THE CLUB 100 • October 2021
So how do you approach the new world of work on the move? Your tops tips are, not surprisingly, all about the right tech, the right mindset and the right location (with a special shout out to William, who suggests not working at all!)
Structure your WFH day – build in rest breaks where you can leave the work behind for a while; remember to use out-of-office messages when appropriate (and stick to them!).
Ian Fox, Leeds, Blue
Always have a packed and ready to go cable kit with a selection of charger cables, international adapters and a charged power bank. You never know when these things will come in handy.
Sam G, London, Silver
I found Southeast Asia to be an enjoyable part of the world to ‘work from home’, providing you can gain access to good Wi-Fi. Particularly in Vietnam (pictured above), the relaxed coffee culture encourages focus and the weather improves energy and spirits. I’ve remained sane when working from the kitchen table (in an open kitchen and lounge) by enjoying the balcony view and having friends to talk to in person.
Tom Rees, London, Blue
Don’t live by your inbox or your calendar appointments. You’re a human, not a robot. Take time to connect, to take a breather or a stretch. Set some achievable targets for the day and treat everything else as a bonus.
Tim King, Scotland, Blue
If you’re going to a hotel, ask if they can set the room up with space to work from. Not everywhere can accommodate you but you’d be surprised how many can have a little working space set up for you on arrival. If all else fails, look for a hotel that has a lovely lounge with Wi-Fi and spend your day sipping coffee or something stronger.
Michael, London, Blue
Plan your day so you can finish that bit earlier, then head out and see the sights from early evening! Have the weekend planned in advance to make the most out of the destination. Nowadays, you can work from almost anywhere and this summer we took full advantage of a week ‘working from home’ in Majorca – perfect as we could head out and sightsee from 5pm!
Janing Shenoy, Gerrards Cross, Bronze
Bring a back-up 5G Wi-Fi adapter, multiple chargers and an extension lead. AirPods are also essential.
Ben, London, Blue
An iPad Pro with a keyboard (as pictured above) is unbeatable – best in class as a working and personal device. You can work anywhere without fuss – hotel room, plane seat or coffee shop.
Aaron Perry, London, Bronze
I think working on the plane is a mistake – you never arrive refreshed because you don’t switch off, so I hate in-flight phones and Wi-fi! If you can’t survive ten or 11 hours on a plane without being connected to work (or social media) you have a problem. On arrival, it’s a totally different attitude. I work quite well on the go with my iPad, in most cases pairing it with a pair of B&W headphones. I still bring a laptop just in case I need to do some heavy work, but the bigger issue is connectivity, which the pandemic has brought to the fore. So the new essential business travel tool is a 5G hotspot!
Lee Fulmer, London, Gold
The Inateck travel adaptor is an essential. It can be used in the UK, Europe and the US and has two USB plugs and one USB C plug.
AR, London, Gold
I love the ‘work from home’ soundtrack on Spotify.
Elizabeth, London, Bronze
I’m dreaming of travel again by reading The Club and booking trips! Microsoft Teams has been a revolution and I’ve worked from holiday destinations on camera as if I was in the office. My colleague and I were chatting last week on Teams from her B777 returning from Dubai! Amazing, and the stuff of dreams just a few years ago!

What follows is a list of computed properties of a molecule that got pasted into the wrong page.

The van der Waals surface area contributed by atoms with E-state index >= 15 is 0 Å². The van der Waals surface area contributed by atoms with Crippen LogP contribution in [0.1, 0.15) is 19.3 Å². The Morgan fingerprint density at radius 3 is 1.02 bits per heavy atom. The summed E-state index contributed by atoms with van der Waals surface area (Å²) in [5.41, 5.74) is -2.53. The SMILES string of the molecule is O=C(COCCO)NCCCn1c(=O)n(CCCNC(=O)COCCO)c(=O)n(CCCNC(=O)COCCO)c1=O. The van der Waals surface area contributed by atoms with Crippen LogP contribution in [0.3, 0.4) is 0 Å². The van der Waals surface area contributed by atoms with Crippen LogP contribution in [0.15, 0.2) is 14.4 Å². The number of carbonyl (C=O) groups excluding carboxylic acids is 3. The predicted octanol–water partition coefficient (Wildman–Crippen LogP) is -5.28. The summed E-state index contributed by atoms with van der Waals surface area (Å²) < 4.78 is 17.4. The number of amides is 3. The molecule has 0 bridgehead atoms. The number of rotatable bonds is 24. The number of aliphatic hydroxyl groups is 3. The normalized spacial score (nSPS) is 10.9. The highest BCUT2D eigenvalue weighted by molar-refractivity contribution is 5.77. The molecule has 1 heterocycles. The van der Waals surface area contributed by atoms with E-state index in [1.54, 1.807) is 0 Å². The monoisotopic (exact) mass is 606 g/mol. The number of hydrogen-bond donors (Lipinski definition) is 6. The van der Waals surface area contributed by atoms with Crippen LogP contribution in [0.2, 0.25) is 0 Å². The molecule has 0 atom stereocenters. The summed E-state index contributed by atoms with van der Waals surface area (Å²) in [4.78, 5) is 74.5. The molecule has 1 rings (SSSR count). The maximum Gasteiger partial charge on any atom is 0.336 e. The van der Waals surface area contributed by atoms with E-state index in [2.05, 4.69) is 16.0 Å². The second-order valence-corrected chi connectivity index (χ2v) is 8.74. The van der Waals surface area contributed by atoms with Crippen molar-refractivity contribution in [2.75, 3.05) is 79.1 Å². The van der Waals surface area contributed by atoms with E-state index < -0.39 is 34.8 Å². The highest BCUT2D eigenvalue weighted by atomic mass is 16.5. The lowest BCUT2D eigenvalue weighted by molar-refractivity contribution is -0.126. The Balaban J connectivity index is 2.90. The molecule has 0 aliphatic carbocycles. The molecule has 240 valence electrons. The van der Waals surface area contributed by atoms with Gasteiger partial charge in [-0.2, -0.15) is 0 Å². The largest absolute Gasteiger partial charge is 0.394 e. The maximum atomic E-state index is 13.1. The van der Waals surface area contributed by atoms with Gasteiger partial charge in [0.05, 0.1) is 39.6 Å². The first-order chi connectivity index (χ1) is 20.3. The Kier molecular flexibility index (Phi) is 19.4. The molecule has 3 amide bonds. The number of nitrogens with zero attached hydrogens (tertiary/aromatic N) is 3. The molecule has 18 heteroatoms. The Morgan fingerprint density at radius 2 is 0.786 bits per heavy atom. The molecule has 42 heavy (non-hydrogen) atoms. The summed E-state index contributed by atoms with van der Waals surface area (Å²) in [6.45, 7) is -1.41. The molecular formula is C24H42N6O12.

Jonathan Walls, UK, Blue
For working on the move, tech-wise, anywhere with creative coworking spaces is great. Some boutique hotels available to book via BA Holidays have some great lobby areas and coffee shop spaces. Also anywhere with a Google campus, so London, New York and more tech-forward European cities like Warsaw (pictured above) that get overlooked.
Martyn Hill, London, Blue
I have had to work in some pretty strange places, including writing a speech in the back of a car veering its way through the Alps. Make sure you buy the best tech you can so it never lets you down.
David South, London, Blue
I worked for a month from Bermuda – an incredible experience if you can stomach the time zone shift! But an early start each day means you can make the most of it and be free for family time from early afternoon. Highly recommended to try it and hop on a BA flight to Bermuda.
David Room, London, Blue
Don’t work. Retirement is highly recommended.
Great internet access and fantastic scenery make the rugged west coast of Scotland one of the best remote working environments. Peace and quiet away from the rat race but visually stunning with the freshest of atmosphere.
Brian Calder, Ayre, Scotland, Silver
A two-in-one laptop that has a touchscreen is a must. The HP Elite Folio (pictured above) is the ultimate laptop for work and play. It can fold into several configurations depending on the task, comes with an in-built leather case to survive knocks and scrapes and has a sim-card slot for mobile data!
Michael, London, Blue
Try to stick with one hotel brand and work your way up their status ladder. One of the biggest benefits is not having to check out until 4pm, which is often like getting an extra day for free, especially if you have an evening flight. Invest in a high-quality eye mask – it’ll help you sleep. Always carry a USB power bank – you’ll thank yourself later at a time when you most need it.
Andrew Lock, Las Vegas, Gold
My HP EliteBook x360 is a dream. Everything works off the cloud, so I have full access to everything, everywhere, with an internet connection. MS Teams means I can keep in touch with everyone with the minimum of hassle.
Darran Hickey, Hertford, Blue
This article has been tagged Opinion, Technology